When the hundreds of marchers had converged in the center of the housing complex, I took a bullhorn and began to shout to those peeking out of the top- floor apartments: “C’mon down. Join us. It’s recovery time! We know who you are. You’re our sons and daughters. It’s time for you to take control of your lives!”

Slowly people started coming down, some from apartments currently serving as crack houses. We put them right up on stage and gave them the microphone. They talked about their lives. Then, late in the day, one of my staff members came up to me and said a group of pushers wanted to play a tape over our public- address system. I said okay, seeing it as an opening to talk with the young men. I walked up to the door where these young pushers were holed up. Someone from the crowd yelled to me, “You ought not do that, Cecil.” But I did it anyway, and that’s how I met Alex.

Earlier in the week, Alex had begun to reflect on his life. He later told us, “I had been taught by my father that if I was going to live, then I should be the best at whatever I was doin’. I took the bad road, being crooked, a criminal, and I was good at it. I had no mercy or concern for another’s physical well-being. I did some time in jail. I was growing tired of life.

“I was thinking, ‘I can get a job and if I don’t make it, I can always turn back to what I was doin’—selling drugs.’ But the one who is always by my side, my baby’s mother, said, ‘You can make an honest living.’ So I started thinking about it. That Saturday was the day Cecil and all the people came in marching.

“I listened to Cecil. What he was talking about was what I wanted to be about. After the walls at Valencia Gardens got painted, I realized that the march wasn’t about covering up the dirty walls; it was about the people. There was a total change in the people who lived in the projects. People in the projects who never talked to each other were now talking. There had been so much bad around V.G., I wanted to help make some good.”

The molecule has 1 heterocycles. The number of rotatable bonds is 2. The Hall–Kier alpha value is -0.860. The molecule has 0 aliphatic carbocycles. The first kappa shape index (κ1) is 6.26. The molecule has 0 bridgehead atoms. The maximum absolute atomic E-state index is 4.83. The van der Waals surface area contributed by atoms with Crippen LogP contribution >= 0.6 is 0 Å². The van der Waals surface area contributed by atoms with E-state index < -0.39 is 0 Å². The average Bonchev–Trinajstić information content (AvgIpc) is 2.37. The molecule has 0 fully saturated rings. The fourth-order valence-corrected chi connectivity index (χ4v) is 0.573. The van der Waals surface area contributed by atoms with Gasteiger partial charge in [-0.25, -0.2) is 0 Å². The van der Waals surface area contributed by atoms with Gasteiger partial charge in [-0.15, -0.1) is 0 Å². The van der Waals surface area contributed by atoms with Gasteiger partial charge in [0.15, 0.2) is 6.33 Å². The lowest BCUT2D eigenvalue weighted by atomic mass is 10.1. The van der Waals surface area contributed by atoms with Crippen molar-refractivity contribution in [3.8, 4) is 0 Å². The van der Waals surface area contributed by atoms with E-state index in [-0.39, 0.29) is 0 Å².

Soon after, Alex started coming to Glide. Many months later he spoke about the march on Valencia Gardens to some visitors who were interested in our recovery program. Alex said, “I remember my father telling me so many times that by being born in 1968 I missed out on everything: Malcolm X, the Reverend Martin Luther King Jr., Vietnam, the hippie movement, and the Black Panthers. After I came to Glide, I began to see that I hadn’t missed everything. I’ve lived to see Glide and to know the Reverend Cecil Williams, who is not a killer but a saver. Glide saved me and my family from the madness. One of the coolest things about finding myself is that I never had to go find Glide. Glide came to my home and found me.”

Alex now has a job, and he’s good at it. He’s a new man. “Coming to Glide was like facing a mountain where there weren’t any stairs or a clearcut path. Instead there were hands, all different colors of hands, reaching down to help me. All I had to do was hang on and keep climbing until I got to the top. When I reached the top, then I looked back and saw how far I’d come. It was, and is, a beautiful view—this is recovery.”

Lift up your eyes upon this day breaking for you. Give birth to the dream.

Maya Angelou

To support Glide’s comprehensive programs that serve thousands of homeless, drug- addicted, downtrodden, hopeless, or outcast people, visit the church’s website,